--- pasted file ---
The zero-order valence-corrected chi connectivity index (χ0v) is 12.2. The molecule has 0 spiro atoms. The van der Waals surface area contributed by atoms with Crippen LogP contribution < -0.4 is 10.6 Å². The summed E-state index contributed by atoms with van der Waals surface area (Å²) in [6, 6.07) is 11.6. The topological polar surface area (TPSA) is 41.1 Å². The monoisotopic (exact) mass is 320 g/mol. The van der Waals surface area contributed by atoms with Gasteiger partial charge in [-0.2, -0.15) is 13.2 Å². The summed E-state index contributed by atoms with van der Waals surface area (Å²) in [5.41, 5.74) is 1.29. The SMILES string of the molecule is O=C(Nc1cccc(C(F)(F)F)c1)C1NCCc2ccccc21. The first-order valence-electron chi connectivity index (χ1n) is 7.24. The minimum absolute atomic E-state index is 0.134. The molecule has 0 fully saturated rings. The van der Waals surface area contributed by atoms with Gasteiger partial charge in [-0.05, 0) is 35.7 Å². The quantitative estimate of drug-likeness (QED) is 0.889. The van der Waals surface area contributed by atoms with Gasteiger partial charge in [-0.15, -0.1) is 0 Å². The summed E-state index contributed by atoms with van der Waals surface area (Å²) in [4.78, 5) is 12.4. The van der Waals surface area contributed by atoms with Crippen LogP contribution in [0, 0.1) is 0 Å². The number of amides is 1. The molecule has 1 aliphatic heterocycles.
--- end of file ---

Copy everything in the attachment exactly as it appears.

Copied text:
The zero-order valence-corrected chi connectivity index (χ0v) is 12.2. The molecule has 0 spiro atoms. The van der Waals surface area contributed by atoms with Crippen LogP contribution < -0.4 is 10.6 Å². The summed E-state index contributed by atoms with van der Waals surface area (Å²) in [6, 6.07) is 11.6. The topological polar surface area (TPSA) is 41.1 Å². The monoisotopic (exact) mass is 320 g/mol. The van der Waals surface area contributed by atoms with Gasteiger partial charge in [-0.2, -0.15) is 13.2 Å². The summed E-state index contributed by atoms with van der Waals surface area (Å²) in [5.41, 5.74) is 1.29. The SMILES string of the molecule is O=C(Nc1cccc(C(F)(F)F)c1)C1NCCc2ccccc21. The first-order valence-electron chi connectivity index (χ1n) is 7.24. The minimum absolute atomic E-state index is 0.134. The molecule has 0 fully saturated rings. The van der Waals surface area contributed by atoms with Gasteiger partial charge in [-0.05, 0) is 35.7 Å². The quantitative estimate of drug-likeness (QED) is 0.889. The van der Waals surface area contributed by atoms with Gasteiger partial charge in [-0.15, -0.1) is 0 Å². The summed E-state index contributed by atoms with van der Waals surface area (Å²) in [4.78, 5) is 12.4. The van der Waals surface area contributed by atoms with Crippen LogP contribution in [0, 0.1) is 0 Å². The number of amides is 1. The molecule has 1 aliphatic heterocycles.